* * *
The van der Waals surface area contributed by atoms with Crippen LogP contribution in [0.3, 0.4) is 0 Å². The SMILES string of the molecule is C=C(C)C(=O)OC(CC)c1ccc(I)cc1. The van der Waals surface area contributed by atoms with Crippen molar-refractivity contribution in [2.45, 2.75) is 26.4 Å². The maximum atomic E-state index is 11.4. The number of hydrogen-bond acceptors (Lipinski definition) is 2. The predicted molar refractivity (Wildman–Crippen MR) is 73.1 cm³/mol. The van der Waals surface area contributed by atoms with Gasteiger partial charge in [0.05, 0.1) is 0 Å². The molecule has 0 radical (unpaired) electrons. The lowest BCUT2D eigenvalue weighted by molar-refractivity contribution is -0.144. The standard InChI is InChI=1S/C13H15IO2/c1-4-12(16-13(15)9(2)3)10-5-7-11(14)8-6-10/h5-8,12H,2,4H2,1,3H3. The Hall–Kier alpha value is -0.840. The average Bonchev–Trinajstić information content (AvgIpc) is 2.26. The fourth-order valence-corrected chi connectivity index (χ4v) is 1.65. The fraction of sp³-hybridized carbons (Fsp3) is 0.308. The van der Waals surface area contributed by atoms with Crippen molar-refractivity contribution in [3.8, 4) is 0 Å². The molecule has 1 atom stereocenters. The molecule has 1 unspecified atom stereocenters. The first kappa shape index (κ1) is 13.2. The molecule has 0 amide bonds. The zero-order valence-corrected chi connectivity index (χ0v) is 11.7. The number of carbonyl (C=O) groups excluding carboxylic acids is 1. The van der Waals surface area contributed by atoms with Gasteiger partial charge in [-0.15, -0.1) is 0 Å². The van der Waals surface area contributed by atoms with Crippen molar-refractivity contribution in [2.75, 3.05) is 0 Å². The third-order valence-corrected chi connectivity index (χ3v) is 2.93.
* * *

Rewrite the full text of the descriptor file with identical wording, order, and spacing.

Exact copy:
The van der Waals surface area contributed by atoms with Crippen LogP contribution in [0.3, 0.4) is 0 Å². The SMILES string of the molecule is C=C(C)C(=O)OC(CC)c1ccc(I)cc1. The van der Waals surface area contributed by atoms with Crippen molar-refractivity contribution in [2.45, 2.75) is 26.4 Å². The maximum atomic E-state index is 11.4. The number of hydrogen-bond acceptors (Lipinski definition) is 2. The predicted molar refractivity (Wildman–Crippen MR) is 73.1 cm³/mol. The van der Waals surface area contributed by atoms with Gasteiger partial charge in [0.05, 0.1) is 0 Å². The molecule has 0 radical (unpaired) electrons. The lowest BCUT2D eigenvalue weighted by molar-refractivity contribution is -0.144. The standard InChI is InChI=1S/C13H15IO2/c1-4-12(16-13(15)9(2)3)10-5-7-11(14)8-6-10/h5-8,12H,2,4H2,1,3H3. The Hall–Kier alpha value is -0.840. The average Bonchev–Trinajstić information content (AvgIpc) is 2.26. The fourth-order valence-corrected chi connectivity index (χ4v) is 1.65. The fraction of sp³-hybridized carbons (Fsp3) is 0.308. The van der Waals surface area contributed by atoms with Crippen molar-refractivity contribution in [3.8, 4) is 0 Å². The molecule has 1 atom stereocenters. The molecule has 1 unspecified atom stereocenters. The first kappa shape index (κ1) is 13.2. The molecule has 0 amide bonds. The zero-order valence-corrected chi connectivity index (χ0v) is 11.7. The number of carbonyl (C=O) groups excluding carboxylic acids is 1. The van der Waals surface area contributed by atoms with Gasteiger partial charge in [-0.15, -0.1) is 0 Å². The van der Waals surface area contributed by atoms with Crippen molar-refractivity contribution in [2.75, 3.05) is 0 Å². The third-order valence-corrected chi connectivity index (χ3v) is 2.93.